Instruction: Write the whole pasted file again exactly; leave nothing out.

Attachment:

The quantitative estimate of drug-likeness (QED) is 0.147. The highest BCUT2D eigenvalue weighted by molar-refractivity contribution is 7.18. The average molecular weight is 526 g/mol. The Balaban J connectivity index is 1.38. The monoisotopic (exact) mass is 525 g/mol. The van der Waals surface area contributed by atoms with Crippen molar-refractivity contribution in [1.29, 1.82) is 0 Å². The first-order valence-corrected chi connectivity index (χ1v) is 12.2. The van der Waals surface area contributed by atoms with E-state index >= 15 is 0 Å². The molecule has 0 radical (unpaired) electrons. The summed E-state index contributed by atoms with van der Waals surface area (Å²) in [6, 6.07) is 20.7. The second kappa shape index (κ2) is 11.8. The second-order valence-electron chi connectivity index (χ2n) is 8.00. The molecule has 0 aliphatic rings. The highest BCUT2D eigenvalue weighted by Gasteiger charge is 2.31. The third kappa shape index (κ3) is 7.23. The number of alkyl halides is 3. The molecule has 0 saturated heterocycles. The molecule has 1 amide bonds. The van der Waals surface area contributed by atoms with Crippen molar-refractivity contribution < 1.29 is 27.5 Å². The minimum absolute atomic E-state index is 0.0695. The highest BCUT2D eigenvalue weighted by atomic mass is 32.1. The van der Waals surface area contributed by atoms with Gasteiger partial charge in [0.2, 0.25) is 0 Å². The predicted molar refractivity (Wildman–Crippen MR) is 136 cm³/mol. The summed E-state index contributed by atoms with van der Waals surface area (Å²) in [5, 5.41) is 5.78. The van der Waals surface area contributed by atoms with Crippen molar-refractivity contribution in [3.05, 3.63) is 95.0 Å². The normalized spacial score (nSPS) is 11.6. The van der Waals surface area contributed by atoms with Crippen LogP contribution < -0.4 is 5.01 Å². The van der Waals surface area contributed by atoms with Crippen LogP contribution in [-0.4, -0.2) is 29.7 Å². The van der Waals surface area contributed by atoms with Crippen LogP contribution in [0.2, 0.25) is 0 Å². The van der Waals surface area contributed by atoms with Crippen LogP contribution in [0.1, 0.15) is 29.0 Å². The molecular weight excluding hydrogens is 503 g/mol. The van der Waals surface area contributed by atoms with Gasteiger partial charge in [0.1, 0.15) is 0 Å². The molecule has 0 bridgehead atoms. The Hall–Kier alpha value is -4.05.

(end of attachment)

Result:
The quantitative estimate of drug-likeness (QED) is 0.147. The highest BCUT2D eigenvalue weighted by molar-refractivity contribution is 7.18. The average molecular weight is 526 g/mol. The Balaban J connectivity index is 1.38. The monoisotopic (exact) mass is 525 g/mol. The van der Waals surface area contributed by atoms with Crippen molar-refractivity contribution in [1.29, 1.82) is 0 Å². The first-order valence-corrected chi connectivity index (χ1v) is 12.2. The van der Waals surface area contributed by atoms with E-state index >= 15 is 0 Å². The molecule has 0 radical (unpaired) electrons. The summed E-state index contributed by atoms with van der Waals surface area (Å²) in [6, 6.07) is 20.7. The second kappa shape index (κ2) is 11.8. The second-order valence-electron chi connectivity index (χ2n) is 8.00. The molecule has 0 aliphatic rings. The highest BCUT2D eigenvalue weighted by Gasteiger charge is 2.31. The third kappa shape index (κ3) is 7.23. The number of alkyl halides is 3. The molecule has 0 saturated heterocycles. The molecule has 1 amide bonds. The van der Waals surface area contributed by atoms with Crippen molar-refractivity contribution < 1.29 is 27.5 Å². The minimum absolute atomic E-state index is 0.0695. The highest BCUT2D eigenvalue weighted by atomic mass is 32.1. The van der Waals surface area contributed by atoms with Gasteiger partial charge in [0.2, 0.25) is 0 Å². The predicted molar refractivity (Wildman–Crippen MR) is 136 cm³/mol. The summed E-state index contributed by atoms with van der Waals surface area (Å²) in [5, 5.41) is 5.78. The van der Waals surface area contributed by atoms with Crippen molar-refractivity contribution in [3.05, 3.63) is 95.0 Å². The normalized spacial score (nSPS) is 11.6. The van der Waals surface area contributed by atoms with Crippen LogP contribution < -0.4 is 5.01 Å². The van der Waals surface area contributed by atoms with Crippen LogP contribution in [-0.4, -0.2) is 29.7 Å². The van der Waals surface area contributed by atoms with Crippen LogP contribution in [0.2, 0.25) is 0 Å². The van der Waals surface area contributed by atoms with Crippen LogP contribution in [0.1, 0.15) is 29.0 Å². The molecular weight excluding hydrogens is 503 g/mol. The van der Waals surface area contributed by atoms with Gasteiger partial charge in [0.1, 0.15) is 0 Å². The molecule has 0 bridgehead atoms. The Hall–Kier alpha value is -4.05.